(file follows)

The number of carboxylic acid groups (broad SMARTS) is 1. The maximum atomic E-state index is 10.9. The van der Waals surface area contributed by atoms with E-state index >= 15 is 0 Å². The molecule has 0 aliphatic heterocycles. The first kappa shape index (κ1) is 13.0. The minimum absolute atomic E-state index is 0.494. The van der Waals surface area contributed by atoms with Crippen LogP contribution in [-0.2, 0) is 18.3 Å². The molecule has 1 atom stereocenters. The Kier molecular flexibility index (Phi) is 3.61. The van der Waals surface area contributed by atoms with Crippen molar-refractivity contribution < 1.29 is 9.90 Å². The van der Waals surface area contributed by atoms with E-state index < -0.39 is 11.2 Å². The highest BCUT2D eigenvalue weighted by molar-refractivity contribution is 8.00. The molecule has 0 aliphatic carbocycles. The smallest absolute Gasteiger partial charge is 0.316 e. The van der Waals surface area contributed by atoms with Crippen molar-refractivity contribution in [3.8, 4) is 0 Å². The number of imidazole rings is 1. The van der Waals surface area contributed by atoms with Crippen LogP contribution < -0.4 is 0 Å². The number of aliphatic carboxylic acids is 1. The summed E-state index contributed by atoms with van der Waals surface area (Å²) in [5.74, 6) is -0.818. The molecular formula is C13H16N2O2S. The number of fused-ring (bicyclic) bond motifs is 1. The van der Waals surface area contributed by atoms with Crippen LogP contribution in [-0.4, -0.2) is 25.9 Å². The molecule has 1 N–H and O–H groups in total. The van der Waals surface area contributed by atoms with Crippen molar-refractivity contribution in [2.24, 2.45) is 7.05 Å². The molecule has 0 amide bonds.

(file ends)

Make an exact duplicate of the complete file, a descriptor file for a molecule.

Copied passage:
The number of carboxylic acid groups (broad SMARTS) is 1. The maximum atomic E-state index is 10.9. The van der Waals surface area contributed by atoms with E-state index >= 15 is 0 Å². The molecule has 0 aliphatic heterocycles. The first kappa shape index (κ1) is 13.0. The minimum absolute atomic E-state index is 0.494. The van der Waals surface area contributed by atoms with Crippen LogP contribution in [-0.2, 0) is 18.3 Å². The molecule has 1 atom stereocenters. The Kier molecular flexibility index (Phi) is 3.61. The van der Waals surface area contributed by atoms with Crippen molar-refractivity contribution < 1.29 is 9.90 Å². The van der Waals surface area contributed by atoms with E-state index < -0.39 is 11.2 Å². The highest BCUT2D eigenvalue weighted by molar-refractivity contribution is 8.00. The molecule has 0 aliphatic carbocycles. The smallest absolute Gasteiger partial charge is 0.316 e. The van der Waals surface area contributed by atoms with Crippen molar-refractivity contribution in [3.8, 4) is 0 Å². The number of imidazole rings is 1. The van der Waals surface area contributed by atoms with Crippen LogP contribution < -0.4 is 0 Å². The number of aliphatic carboxylic acids is 1. The summed E-state index contributed by atoms with van der Waals surface area (Å²) in [5.74, 6) is -0.818. The molecular formula is C13H16N2O2S. The number of fused-ring (bicyclic) bond motifs is 1. The van der Waals surface area contributed by atoms with Crippen LogP contribution in [-0.4, -0.2) is 25.9 Å². The molecule has 1 N–H and O–H groups in total. The van der Waals surface area contributed by atoms with Crippen molar-refractivity contribution in [2.24, 2.45) is 7.05 Å². The molecule has 0 amide bonds.